Recently I’ve received a constant stream of “How did you get that increase in traffic?” emails.
I don’t mind emails – I now refer to them as my “Fan Mail” – it inflates my head and makes me want to write more and help more.
What I did isn’t a secret and since there is more than enough traffic to go around I’ll gladly share this information. [#4 is the biggy]
#1, I don’t use a SEO plugin. I have several installed, but I don’t use any of them correctly, if at all.
#2, Share every post to FaceBook, Twitter, Pinterest, Stumble, G+ and use Triberr!
#3, Pin Everything
#4, It’s HOW you create your image and WHAT is in your images that’s important.
When I realized how many images I was repinning it didn’t take me long to figure out Pinterest is a traffic builder, but at first I did it all wrong.
When I first started creating posts to pin with the intention of driving traffic to my blog I create images like this: Mason Jar Light Project [link opens in new tab]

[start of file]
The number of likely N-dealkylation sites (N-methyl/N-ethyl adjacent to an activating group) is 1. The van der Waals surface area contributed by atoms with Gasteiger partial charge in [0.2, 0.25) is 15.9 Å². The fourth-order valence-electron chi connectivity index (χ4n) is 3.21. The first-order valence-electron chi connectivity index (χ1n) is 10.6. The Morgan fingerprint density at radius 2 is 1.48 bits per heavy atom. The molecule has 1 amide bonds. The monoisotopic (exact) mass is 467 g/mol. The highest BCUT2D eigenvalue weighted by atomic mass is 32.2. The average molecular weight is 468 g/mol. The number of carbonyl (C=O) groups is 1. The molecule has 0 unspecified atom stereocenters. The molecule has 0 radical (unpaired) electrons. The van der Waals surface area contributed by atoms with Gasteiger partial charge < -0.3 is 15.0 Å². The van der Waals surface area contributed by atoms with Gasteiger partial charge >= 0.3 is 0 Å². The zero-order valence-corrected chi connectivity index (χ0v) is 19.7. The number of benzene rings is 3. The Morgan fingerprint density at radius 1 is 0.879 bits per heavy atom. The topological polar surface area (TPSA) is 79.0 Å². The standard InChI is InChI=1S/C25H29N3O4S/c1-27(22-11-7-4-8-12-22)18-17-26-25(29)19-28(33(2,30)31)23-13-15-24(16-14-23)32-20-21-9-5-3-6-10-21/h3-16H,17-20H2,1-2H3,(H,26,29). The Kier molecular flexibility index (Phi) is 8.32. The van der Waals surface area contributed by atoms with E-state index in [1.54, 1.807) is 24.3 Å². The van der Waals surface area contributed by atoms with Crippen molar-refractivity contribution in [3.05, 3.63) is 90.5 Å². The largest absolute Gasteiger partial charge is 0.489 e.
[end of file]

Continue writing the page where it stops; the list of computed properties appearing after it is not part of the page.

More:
Do you see the error of my ways? DUH!
There is no reason to visit my blog – the directions are on the image – no one is going to come to my blog if all they have to do is view the image for the directions.
*Create a “Bait Image” – the images you pin should bring people to your blog, not feed them while they are still in the pond!
Another habit I’m attempting to break – when pinning images of simple recipes, don’t pin/post a picture of the ingredients. For example: Delicious Bisquick Bacon Pancakes [link opens in new tab]
Now take a look at that first picture – the one with the ingredients – You can guess how you’re going to make “Bisquick Bacon Pancakes”?
It’s kind of obvious how they are made just by the image of the ingredients, not much point in visiting the blog to find out how.
*Pin a picture of the finished project.
Be careful what you wish for!
In the month of January I had to move my blog twice because of an increase in traffic.
My blog traffic took out an entire cluster of GoDaddy servers [according to the GD tech] I had to move my blog.
A week later my blog traffic sucked up over 60% of server resources 2 days in a row causing HostGator to drop my database and politely asked me to leave (I can show you the emails)
Apparently HostGator will cut you off before you reach 30,000 views in a day – who knew?
Traffic is Wonderful! And you need it for a successful blog, but be careful – to much traffic can Kill Your Site.